Initially, the healer was reluctant to take them for a number of reasons. He asked if they had coins or flour to give to the spirits. They did not, and no one could break change for their five kwacha note. He then mentioned that it would not be convenient for him to travel just then, as he was in the midst of attending patients. Lovemore records that Yona treated about eighty patients a day. This is a high figure, but not unheard of for a reputable healer. It most likely includes patients seen by his trained workers, as he was one of the few healers we met who could afford to keep a regular staff and a large compound for long-term patients. He often left his staff to gather the plants for medicine, so a visit to the field with two researchers would not be particularly useful to him.
I would probably not have pursued the matter, but I was with Mathews and Mr. Manolo that day, and my assistants were more tenacious than I. After a discussion of some moments, it became apparent that Yona’s primary concern was the motive of our research. He did not want to train healers for free. Perhaps more importantly, he did not want to train healers without the permission of the spirits. In a reversal that I grasp but find troubling, David and Lovemore convinced Yona that they had no interest in healing; that research was an entirely different task. The boundary here may too easily have been mitigated by the fact that they were working for an mzungu. In this case, I cannot bemoan it, for Dr. Yona quickly became animated at the prospects of a trip to the field, provided they could make an offering. They traded their five kwacha note for some flour.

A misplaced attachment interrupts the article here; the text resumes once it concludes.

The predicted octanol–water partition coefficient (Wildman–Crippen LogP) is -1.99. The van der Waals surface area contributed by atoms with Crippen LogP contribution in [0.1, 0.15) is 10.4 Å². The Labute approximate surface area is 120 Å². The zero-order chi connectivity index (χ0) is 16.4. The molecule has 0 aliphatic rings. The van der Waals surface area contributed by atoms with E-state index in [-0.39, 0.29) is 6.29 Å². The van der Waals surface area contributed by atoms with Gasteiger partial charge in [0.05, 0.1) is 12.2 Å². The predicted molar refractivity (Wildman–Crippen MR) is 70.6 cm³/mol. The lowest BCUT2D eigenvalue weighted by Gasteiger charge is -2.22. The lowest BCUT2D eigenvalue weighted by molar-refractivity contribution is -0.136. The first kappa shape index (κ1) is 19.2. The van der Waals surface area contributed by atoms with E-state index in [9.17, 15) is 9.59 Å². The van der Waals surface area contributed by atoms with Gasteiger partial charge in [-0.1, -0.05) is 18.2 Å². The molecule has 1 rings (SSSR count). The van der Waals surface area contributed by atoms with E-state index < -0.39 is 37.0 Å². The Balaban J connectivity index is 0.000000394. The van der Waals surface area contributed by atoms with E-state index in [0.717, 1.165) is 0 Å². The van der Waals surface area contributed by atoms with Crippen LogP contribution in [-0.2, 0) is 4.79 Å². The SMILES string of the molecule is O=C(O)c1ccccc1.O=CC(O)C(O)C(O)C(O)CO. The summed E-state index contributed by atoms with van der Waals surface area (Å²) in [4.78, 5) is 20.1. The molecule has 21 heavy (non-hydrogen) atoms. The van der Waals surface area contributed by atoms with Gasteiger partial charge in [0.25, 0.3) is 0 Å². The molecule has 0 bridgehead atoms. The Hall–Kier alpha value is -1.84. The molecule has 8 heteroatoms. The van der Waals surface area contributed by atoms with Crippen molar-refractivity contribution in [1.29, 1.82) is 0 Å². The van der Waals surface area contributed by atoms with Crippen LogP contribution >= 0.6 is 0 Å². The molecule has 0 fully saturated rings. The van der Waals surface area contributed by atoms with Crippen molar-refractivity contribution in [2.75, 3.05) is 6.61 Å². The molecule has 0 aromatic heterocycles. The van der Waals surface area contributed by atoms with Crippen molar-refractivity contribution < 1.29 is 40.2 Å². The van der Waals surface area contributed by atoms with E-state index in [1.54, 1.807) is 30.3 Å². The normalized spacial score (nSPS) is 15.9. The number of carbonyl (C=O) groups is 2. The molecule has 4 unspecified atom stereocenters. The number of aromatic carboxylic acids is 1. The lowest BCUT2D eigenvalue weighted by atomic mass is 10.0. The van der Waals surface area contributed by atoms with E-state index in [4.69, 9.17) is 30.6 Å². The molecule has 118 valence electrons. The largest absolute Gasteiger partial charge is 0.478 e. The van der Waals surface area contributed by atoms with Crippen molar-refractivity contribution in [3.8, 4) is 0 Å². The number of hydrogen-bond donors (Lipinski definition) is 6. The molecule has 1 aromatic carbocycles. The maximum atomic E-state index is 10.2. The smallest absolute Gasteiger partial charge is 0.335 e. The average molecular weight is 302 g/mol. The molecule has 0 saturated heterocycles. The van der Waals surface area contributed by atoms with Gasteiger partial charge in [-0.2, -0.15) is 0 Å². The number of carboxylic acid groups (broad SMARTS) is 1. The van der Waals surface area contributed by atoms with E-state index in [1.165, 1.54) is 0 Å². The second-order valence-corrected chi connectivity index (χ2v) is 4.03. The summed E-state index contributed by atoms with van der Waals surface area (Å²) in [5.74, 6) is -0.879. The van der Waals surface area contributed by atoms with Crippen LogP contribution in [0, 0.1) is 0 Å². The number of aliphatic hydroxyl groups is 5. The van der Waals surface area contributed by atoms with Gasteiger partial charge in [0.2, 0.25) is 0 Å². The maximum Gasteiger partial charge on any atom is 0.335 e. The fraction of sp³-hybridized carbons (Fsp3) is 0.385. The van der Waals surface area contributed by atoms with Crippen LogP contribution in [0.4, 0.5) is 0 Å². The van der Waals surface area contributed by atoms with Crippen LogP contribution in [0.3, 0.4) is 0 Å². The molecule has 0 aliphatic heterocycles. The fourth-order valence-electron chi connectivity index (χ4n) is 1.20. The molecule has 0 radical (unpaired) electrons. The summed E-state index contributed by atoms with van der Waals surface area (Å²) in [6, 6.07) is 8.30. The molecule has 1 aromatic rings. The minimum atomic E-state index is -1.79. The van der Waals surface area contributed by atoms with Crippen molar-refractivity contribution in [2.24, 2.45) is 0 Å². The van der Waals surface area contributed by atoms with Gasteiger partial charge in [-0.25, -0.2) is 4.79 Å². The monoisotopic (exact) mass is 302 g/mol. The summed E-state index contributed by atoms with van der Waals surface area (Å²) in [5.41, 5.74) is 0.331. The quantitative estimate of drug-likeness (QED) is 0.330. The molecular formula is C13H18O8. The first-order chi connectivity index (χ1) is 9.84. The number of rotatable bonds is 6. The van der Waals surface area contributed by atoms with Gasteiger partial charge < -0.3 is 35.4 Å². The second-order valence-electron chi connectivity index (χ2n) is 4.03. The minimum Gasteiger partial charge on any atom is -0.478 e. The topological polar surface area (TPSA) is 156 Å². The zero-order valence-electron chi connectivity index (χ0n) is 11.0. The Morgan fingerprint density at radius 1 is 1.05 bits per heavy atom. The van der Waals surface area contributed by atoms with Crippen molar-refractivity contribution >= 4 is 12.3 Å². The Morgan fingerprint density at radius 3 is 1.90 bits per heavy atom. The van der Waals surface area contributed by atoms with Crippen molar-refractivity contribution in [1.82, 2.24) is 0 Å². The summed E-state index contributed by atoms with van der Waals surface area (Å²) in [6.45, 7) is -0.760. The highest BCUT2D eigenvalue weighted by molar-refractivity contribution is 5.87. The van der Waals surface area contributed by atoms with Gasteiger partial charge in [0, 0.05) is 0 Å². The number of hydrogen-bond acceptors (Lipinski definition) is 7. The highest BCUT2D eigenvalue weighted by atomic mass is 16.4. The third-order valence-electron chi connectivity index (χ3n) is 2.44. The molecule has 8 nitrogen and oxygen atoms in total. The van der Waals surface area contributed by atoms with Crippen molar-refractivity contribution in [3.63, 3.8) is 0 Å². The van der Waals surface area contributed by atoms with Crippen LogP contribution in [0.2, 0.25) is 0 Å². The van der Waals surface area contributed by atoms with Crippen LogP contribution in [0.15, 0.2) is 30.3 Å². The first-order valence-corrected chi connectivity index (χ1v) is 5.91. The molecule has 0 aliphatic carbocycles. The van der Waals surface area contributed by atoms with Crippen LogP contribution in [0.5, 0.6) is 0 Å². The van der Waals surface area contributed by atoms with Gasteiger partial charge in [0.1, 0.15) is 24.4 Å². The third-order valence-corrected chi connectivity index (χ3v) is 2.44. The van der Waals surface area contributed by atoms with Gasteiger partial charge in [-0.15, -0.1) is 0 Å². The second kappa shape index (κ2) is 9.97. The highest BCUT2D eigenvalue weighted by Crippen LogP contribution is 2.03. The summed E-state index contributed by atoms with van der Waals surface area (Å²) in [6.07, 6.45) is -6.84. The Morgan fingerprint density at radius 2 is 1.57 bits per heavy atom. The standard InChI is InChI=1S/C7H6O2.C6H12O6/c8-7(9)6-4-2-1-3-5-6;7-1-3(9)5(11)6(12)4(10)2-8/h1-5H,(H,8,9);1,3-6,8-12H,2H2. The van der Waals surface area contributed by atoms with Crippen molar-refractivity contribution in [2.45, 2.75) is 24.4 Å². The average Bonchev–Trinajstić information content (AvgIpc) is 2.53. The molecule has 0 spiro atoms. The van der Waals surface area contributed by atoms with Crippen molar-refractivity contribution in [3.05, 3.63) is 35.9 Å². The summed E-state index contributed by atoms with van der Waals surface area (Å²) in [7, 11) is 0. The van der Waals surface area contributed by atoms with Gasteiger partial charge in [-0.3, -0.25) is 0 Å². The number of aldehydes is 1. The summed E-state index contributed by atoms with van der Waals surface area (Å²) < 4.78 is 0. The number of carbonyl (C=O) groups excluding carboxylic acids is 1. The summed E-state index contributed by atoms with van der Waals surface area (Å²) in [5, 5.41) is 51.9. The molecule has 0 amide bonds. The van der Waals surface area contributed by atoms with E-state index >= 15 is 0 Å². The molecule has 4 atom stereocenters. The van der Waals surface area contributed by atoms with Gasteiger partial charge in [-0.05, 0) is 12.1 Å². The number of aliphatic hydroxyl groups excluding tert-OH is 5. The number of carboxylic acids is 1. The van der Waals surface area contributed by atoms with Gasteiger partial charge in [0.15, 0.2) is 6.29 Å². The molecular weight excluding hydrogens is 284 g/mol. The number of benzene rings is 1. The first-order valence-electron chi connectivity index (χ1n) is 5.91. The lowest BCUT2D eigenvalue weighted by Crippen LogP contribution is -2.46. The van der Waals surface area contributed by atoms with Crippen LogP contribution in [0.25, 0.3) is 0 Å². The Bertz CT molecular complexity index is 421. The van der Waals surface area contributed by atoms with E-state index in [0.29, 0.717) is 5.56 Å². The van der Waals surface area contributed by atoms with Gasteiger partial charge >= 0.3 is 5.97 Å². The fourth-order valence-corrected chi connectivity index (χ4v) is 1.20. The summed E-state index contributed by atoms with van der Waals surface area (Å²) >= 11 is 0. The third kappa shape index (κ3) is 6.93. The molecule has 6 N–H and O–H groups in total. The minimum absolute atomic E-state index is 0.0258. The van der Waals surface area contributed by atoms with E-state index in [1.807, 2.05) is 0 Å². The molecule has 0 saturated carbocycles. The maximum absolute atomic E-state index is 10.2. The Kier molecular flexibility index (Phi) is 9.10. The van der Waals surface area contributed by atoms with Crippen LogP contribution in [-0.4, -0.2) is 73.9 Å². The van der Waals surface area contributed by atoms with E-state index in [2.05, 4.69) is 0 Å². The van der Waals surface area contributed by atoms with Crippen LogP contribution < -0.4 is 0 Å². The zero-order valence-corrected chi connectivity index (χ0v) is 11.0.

When collecting alone, Dr. Yona would often travel to the Michesi cliffs, where the spirits were strongest. But he lived at the base of Machemba Mountain, another impressive forest reserve, and it was to this slope that they made their trek that day in search of an mpoza tree. The young men recognized the tree from the interview with Dr. Bandula, days before. The cracking grey bark, blue-green leaves and fleshy orange fruits looked the same, and even the method of offering was similar. The tree works as a sort of portal to plant awareness. Dr. Bandula made the offering on a monthly basis and waited for a dream to see if it had been accepted; Dr. Yona made the offering when he went to collect, and could find plants seconds later.